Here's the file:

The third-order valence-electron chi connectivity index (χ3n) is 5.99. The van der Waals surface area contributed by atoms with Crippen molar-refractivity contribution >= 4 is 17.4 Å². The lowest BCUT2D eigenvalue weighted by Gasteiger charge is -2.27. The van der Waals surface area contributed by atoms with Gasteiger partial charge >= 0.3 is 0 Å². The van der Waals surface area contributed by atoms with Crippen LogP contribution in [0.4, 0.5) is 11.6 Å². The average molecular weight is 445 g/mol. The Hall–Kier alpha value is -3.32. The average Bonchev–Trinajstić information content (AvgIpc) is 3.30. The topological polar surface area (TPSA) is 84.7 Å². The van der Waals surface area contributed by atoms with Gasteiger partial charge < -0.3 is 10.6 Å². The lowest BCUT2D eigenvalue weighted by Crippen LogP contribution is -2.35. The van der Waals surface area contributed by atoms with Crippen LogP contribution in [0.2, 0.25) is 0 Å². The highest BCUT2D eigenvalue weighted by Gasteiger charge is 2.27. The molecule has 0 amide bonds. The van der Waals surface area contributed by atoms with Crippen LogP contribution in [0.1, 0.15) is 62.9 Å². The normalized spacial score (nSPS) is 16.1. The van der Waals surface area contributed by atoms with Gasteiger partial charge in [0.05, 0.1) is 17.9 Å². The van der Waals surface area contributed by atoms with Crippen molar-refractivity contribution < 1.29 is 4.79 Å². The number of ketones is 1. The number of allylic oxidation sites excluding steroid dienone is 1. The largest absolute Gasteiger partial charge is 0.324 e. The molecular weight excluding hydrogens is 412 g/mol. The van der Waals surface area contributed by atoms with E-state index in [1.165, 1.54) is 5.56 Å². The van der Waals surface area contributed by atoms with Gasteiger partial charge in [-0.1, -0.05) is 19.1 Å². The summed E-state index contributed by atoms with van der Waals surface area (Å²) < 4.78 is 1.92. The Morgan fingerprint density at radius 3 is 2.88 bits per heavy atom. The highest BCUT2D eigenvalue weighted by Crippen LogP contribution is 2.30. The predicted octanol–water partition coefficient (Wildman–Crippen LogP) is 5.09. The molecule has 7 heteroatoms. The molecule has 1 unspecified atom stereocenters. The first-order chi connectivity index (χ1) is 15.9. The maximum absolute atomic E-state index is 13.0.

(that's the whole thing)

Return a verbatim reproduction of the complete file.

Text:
The third-order valence-electron chi connectivity index (χ3n) is 5.99. The van der Waals surface area contributed by atoms with Crippen molar-refractivity contribution >= 4 is 17.4 Å². The lowest BCUT2D eigenvalue weighted by Gasteiger charge is -2.27. The van der Waals surface area contributed by atoms with Gasteiger partial charge >= 0.3 is 0 Å². The van der Waals surface area contributed by atoms with Crippen LogP contribution in [0.4, 0.5) is 11.6 Å². The average molecular weight is 445 g/mol. The Hall–Kier alpha value is -3.32. The average Bonchev–Trinajstić information content (AvgIpc) is 3.30. The topological polar surface area (TPSA) is 84.7 Å². The van der Waals surface area contributed by atoms with Gasteiger partial charge < -0.3 is 10.6 Å². The lowest BCUT2D eigenvalue weighted by Crippen LogP contribution is -2.35. The van der Waals surface area contributed by atoms with Crippen LogP contribution in [0.2, 0.25) is 0 Å². The highest BCUT2D eigenvalue weighted by Gasteiger charge is 2.27. The molecule has 0 amide bonds. The van der Waals surface area contributed by atoms with Crippen LogP contribution in [0.1, 0.15) is 62.9 Å². The normalized spacial score (nSPS) is 16.1. The van der Waals surface area contributed by atoms with Gasteiger partial charge in [0.05, 0.1) is 17.9 Å². The van der Waals surface area contributed by atoms with Crippen molar-refractivity contribution < 1.29 is 4.79 Å². The number of ketones is 1. The number of allylic oxidation sites excluding steroid dienone is 1. The largest absolute Gasteiger partial charge is 0.324 e. The molecular weight excluding hydrogens is 412 g/mol. The van der Waals surface area contributed by atoms with E-state index in [1.165, 1.54) is 5.56 Å². The van der Waals surface area contributed by atoms with Gasteiger partial charge in [-0.1, -0.05) is 19.1 Å². The summed E-state index contributed by atoms with van der Waals surface area (Å²) < 4.78 is 1.92. The Morgan fingerprint density at radius 3 is 2.88 bits per heavy atom. The highest BCUT2D eigenvalue weighted by Crippen LogP contribution is 2.30. The predicted octanol–water partition coefficient (Wildman–Crippen LogP) is 5.09. The molecule has 7 heteroatoms. The molecule has 1 unspecified atom stereocenters. The first-order chi connectivity index (χ1) is 15.9. The maximum absolute atomic E-state index is 13.0.